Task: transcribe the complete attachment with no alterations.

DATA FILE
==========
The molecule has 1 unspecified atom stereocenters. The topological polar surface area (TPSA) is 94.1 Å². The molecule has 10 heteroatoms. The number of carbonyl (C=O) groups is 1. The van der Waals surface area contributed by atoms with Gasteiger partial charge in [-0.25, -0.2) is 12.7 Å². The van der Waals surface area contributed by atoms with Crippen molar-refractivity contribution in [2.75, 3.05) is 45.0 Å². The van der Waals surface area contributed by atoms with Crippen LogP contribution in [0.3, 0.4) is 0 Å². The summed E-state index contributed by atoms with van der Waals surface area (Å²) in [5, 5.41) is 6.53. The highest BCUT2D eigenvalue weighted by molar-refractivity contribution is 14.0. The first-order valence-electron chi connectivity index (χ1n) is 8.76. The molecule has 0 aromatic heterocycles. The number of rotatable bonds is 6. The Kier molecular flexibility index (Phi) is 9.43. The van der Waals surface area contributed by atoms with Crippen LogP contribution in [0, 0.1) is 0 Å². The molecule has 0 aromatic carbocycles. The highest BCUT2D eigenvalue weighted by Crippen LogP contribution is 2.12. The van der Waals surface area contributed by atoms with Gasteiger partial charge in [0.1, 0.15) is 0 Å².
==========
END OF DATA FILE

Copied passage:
The molecule has 1 unspecified atom stereocenters. The topological polar surface area (TPSA) is 94.1 Å². The molecule has 10 heteroatoms. The number of carbonyl (C=O) groups is 1. The van der Waals surface area contributed by atoms with Gasteiger partial charge in [-0.25, -0.2) is 12.7 Å². The van der Waals surface area contributed by atoms with Crippen molar-refractivity contribution in [2.75, 3.05) is 45.0 Å². The van der Waals surface area contributed by atoms with Crippen LogP contribution in [0.3, 0.4) is 0 Å². The summed E-state index contributed by atoms with van der Waals surface area (Å²) in [5, 5.41) is 6.53. The highest BCUT2D eigenvalue weighted by molar-refractivity contribution is 14.0. The first-order valence-electron chi connectivity index (χ1n) is 8.76. The molecule has 0 aromatic heterocycles. The number of rotatable bonds is 6. The Kier molecular flexibility index (Phi) is 9.43. The van der Waals surface area contributed by atoms with Crippen LogP contribution in [0, 0.1) is 0 Å². The molecule has 0 aromatic carbocycles. The highest BCUT2D eigenvalue weighted by Crippen LogP contribution is 2.12. The van der Waals surface area contributed by atoms with Gasteiger partial charge in [0.1, 0.15) is 0 Å².